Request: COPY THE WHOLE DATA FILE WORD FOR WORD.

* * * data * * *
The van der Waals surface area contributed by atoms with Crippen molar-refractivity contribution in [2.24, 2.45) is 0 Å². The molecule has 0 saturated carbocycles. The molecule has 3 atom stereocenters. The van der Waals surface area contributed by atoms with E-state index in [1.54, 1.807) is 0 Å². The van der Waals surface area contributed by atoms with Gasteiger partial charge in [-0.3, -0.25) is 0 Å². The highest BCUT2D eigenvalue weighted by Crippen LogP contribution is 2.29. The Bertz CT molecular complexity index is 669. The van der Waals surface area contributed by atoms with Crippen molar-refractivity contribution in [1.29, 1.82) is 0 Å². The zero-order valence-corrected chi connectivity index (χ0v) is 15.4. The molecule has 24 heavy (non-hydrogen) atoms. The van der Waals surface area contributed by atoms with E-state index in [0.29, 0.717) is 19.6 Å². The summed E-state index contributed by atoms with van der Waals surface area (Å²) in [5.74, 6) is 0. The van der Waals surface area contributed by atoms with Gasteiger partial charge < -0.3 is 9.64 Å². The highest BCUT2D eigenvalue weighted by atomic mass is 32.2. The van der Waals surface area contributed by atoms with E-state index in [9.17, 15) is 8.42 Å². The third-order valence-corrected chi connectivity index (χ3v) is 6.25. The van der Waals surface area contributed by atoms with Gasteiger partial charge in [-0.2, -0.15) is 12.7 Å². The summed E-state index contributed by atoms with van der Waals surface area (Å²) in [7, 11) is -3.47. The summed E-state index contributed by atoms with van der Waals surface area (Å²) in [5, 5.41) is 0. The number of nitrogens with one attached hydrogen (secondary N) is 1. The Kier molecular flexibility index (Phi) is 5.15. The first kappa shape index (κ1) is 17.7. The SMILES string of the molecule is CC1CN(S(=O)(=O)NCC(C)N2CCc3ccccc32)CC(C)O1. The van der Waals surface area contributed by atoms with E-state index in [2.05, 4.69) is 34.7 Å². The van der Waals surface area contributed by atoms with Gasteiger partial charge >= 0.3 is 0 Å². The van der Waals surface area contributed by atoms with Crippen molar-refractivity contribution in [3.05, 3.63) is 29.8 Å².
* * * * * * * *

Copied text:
The van der Waals surface area contributed by atoms with Crippen molar-refractivity contribution in [2.24, 2.45) is 0 Å². The molecule has 0 saturated carbocycles. The molecule has 3 atom stereocenters. The van der Waals surface area contributed by atoms with E-state index in [1.54, 1.807) is 0 Å². The van der Waals surface area contributed by atoms with Gasteiger partial charge in [-0.3, -0.25) is 0 Å². The highest BCUT2D eigenvalue weighted by Crippen LogP contribution is 2.29. The Bertz CT molecular complexity index is 669. The van der Waals surface area contributed by atoms with Crippen molar-refractivity contribution in [1.29, 1.82) is 0 Å². The zero-order valence-corrected chi connectivity index (χ0v) is 15.4. The molecule has 24 heavy (non-hydrogen) atoms. The van der Waals surface area contributed by atoms with E-state index in [0.29, 0.717) is 19.6 Å². The summed E-state index contributed by atoms with van der Waals surface area (Å²) in [5.74, 6) is 0. The van der Waals surface area contributed by atoms with Gasteiger partial charge < -0.3 is 9.64 Å². The highest BCUT2D eigenvalue weighted by atomic mass is 32.2. The van der Waals surface area contributed by atoms with E-state index in [9.17, 15) is 8.42 Å². The third-order valence-corrected chi connectivity index (χ3v) is 6.25. The van der Waals surface area contributed by atoms with Gasteiger partial charge in [-0.2, -0.15) is 12.7 Å². The summed E-state index contributed by atoms with van der Waals surface area (Å²) in [7, 11) is -3.47. The summed E-state index contributed by atoms with van der Waals surface area (Å²) in [5, 5.41) is 0. The number of nitrogens with one attached hydrogen (secondary N) is 1. The Kier molecular flexibility index (Phi) is 5.15. The first kappa shape index (κ1) is 17.7. The SMILES string of the molecule is CC1CN(S(=O)(=O)NCC(C)N2CCc3ccccc32)CC(C)O1. The van der Waals surface area contributed by atoms with E-state index in [2.05, 4.69) is 34.7 Å². The van der Waals surface area contributed by atoms with Gasteiger partial charge >= 0.3 is 0 Å². The van der Waals surface area contributed by atoms with Crippen molar-refractivity contribution in [3.05, 3.63) is 29.8 Å².